Who We Are and Why We Fight: "People Who Do Drugs, and People Who Don't, Will End the War on Drugs"
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Part of what makes this challenging is that our movement for freedom and social justice is, in fact, different, in some respects, from others. One of the things that makes it different -- and we have be frank and honest when dealing with -- is that ours, unlike the movements for civil rights, gay rights and women’s rights, involves a commodity. It involves something that people can and do and will make money from. It means that when we fight for people to take drugs and not be discriminated based on that; when we fight for the freedom of people to grow their own medicine, their own cannabis or whatever it might be; when we fight for the rights of indigenous peoples to grow coca or opium as part of their societies, it’s also recognizing that when we’re fighting for those freedoms, we’re also fighting, in some respect, for something that is a commodity. It is a commodity.
Look at what’s happening today, and part of what’s going on with medical marijuana, is that a lot of people are making money. Some of them ethically, and some of them, not so ethically, from marijuana, from medical marijuana. We trying to bring this stuff above ground and we have to do it in responsible ways. We can see what’s going on in The Netherlands now, where we have the right wing government trying to shut down the coffee shops, that they’ve hovered in that middle ground for so many years, but they never legalized the thing entirely. They never fully regulated it. They kept it in a decriminalized -- not just possession -- but they decriminalized market, retail places. That’s inherently unstable. That’s where we are with medical marijuana today. It means that as we try to move this thing forward, we have to bolster our defenses. We have to be smart. We have to call out the entrepreneurs who are acting unethically in this world. We can’t give the excuse to the federal prosecutors and others to target the whole industry. We can’t have the bad role models who become the symbol that the opposition waves in our face. It's one of those challenges that we have have to be honest with -- that this is a fight for freedom and decency and human rights -- but with this commercial element, it needs to be managed responsibly.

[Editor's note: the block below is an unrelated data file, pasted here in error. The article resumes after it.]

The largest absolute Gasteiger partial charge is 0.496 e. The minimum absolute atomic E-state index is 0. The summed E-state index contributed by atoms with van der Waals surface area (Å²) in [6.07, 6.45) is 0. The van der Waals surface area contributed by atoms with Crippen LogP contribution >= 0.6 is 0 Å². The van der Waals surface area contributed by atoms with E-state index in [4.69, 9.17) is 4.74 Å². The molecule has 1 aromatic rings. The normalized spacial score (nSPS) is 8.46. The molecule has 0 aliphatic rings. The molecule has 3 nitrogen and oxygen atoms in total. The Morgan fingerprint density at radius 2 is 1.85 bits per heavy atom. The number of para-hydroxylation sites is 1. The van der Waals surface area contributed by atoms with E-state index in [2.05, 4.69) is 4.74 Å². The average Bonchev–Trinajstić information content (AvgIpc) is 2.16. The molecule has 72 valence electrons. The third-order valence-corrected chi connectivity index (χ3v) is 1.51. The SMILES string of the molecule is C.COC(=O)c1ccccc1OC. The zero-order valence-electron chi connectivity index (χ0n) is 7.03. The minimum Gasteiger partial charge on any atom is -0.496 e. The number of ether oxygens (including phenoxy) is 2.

I don’t care whether it’s for profit or not for profit, or these sorts of things. That can be decided locally. And we’re not going to have the luxury that happened with the repeal of alcohol prohibition. With the repeal of alcohol prohibition, it can go like that. And many of the people who made the most money selling alcohol illegally can become the legal sellers. It happened quickly. But we’re going to go through this -- we are going through this transitional stage -- where we have no alternative than to manage this stuff as best as we possibly can. Every time I look around me, I say something about this struggle: It’s getting more complicated. It’s getting more complicated. The oppression is as real and as horrific as ever but it’s getting more complicated. We’re drafting ballot initiatives and we’re fighting over where we compromise on principle and policy and which interests get represented. We’re fighting over legislation and we have to battle over this. We’re fighting over resources. We have to keep making these judgments in the best possible way we can. Building a movement, taking it to the next stage, means not being distracted by the money that can be made or burnout or the fights that can happen.